From JPL-Caltech: “NASA Radar Spots Relatively Large Asteroid Prior to Flyby”

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JPL-Caltech

April 18, 2017
DC Agle
Jet Propulsion Laboratory, Pasadena, California
818-393-9011
agle@jpl.nasa.gov


This movie of asteroid 2014 JO25 was generated using radar data collected by NASA’s Goldstone Solar System Radar in California’s Mojave Desert.
Credits: NASA/JPL-Caltech/GSSR

Radar images of asteroid 2014 JO25 were obtained in the early morning hours on Tuesday, with NASA’s 70-meter (230-foot) antenna at the Goldstone Deep Space Communications Complex in California.

NASA DSCC Goldstone Antenna California in the Mojave Desert, USA

The images reveal a peanut-shaped asteroid that rotates about once every five hours. The images have resolutions as fine as 25 feet (7.5 meters) per pixel.

Asteroid 2014 JO25 was discovered in May 2014 by astronomers at the Catalina Sky Survey near Tucson, Arizona — a project of NASA’s Near-Earth Objects Observations Program in collaboration with the University of Arizona. The asteroid will fly safely past Earth on Wednesday at a distance of about 1.1 million miles (1.8 million kilometers), or about 4.6 times the distance from Earth to the moon. The encounter is the closest the object will have come to Earth in 400 years and will be its closest approach for at least the next 500 years.
“The asteroid has a contact binary structure – two lobes connected by a neck-like region,” said Shantanu Naidu, a scientist from NASA’s Jet Propulsion Laboratory in Pasadena, California, who led the Goldstone observations. “The images show flat facets, concavities and angular topography.”

The largest of the asteroid’s two lobes is estimated to be 2,000 feet (620 meters) across. Radar observations of the asteroid also have been conducted at the National Science Foundation’s Arecibo Observatory in Puerto Rico. Additional radar observations are being conducted at both Goldstone and Arecibo on April 19 20, and 21, and could provide images with even higher resolution.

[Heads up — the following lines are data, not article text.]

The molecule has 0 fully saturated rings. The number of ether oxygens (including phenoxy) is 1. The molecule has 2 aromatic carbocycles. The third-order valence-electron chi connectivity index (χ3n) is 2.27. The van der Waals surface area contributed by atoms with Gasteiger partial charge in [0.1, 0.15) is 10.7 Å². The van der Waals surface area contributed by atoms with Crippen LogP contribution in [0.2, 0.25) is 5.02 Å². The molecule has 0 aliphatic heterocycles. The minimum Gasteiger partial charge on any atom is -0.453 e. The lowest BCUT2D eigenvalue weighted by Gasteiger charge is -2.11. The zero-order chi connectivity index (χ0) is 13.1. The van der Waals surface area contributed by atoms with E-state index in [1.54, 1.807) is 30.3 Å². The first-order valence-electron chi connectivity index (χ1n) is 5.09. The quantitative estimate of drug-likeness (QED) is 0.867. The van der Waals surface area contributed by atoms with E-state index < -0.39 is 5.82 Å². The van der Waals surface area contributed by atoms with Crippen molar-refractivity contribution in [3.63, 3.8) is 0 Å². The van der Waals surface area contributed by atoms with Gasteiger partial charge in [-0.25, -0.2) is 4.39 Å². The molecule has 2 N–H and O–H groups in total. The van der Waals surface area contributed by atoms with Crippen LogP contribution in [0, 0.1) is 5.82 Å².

Radar has been used to observe hundreds of asteroids. When these small, natural remnants of the formation of the solar system pass relatively close to Earth, deep space radar is a powerful technique for studying their sizes, shapes, rotation, surface features, and roughness, and for more precise determination of their orbital path.

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This composite of 30 images of asteroid 2014 JO25 was generated with radar data collected using NASA’s Goldstone Solar System Radar in California’s Mojave Desert.
Credits: NASA/JPL-Caltech/GSSR

NASA’s Jet Propulsion Laboratory, Pasadena, California, manages and operates NASA’s Deep Space Network, including the Goldstone Solar System Radar, and hosts the Center for Near-Earth Object Studies for NASA’s Near-Earth Object Observations Program within the agency’s Science Mission Directorate.

More information about asteroids and near-Earth objects can be found at:

http://cneos.jpl.nasa.gov

http://www.jpl.nasa.gov/asteroidwatch

For more information about NASA’s Planetary Defense Coordination Office, visit:

http://www.nasa.gov/planetarydefense

For asteroid and comet news and updates, follow AsteroidWatch on Twitter:

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Jet Propulsion Laboratory (JPL) is a federally funded research and development center and NASA field center located in the San Gabriel Valley area of Los Angeles County, California, United States. Although the facility has a Pasadena postal address, it is actually headquartered in the city of La Cañada Flintridge [1], on the northwest border of Pasadena. JPL is managed by the nearby California Institute of Technology (Caltech) for the National Aeronautics and Space Administration. The Laboratory’s primary function is the construction and operation of robotic planetary spacecraft, though it also conducts Earth-orbit and astronomy missions. It is also responsible for operating NASA’s Deep Space Network.

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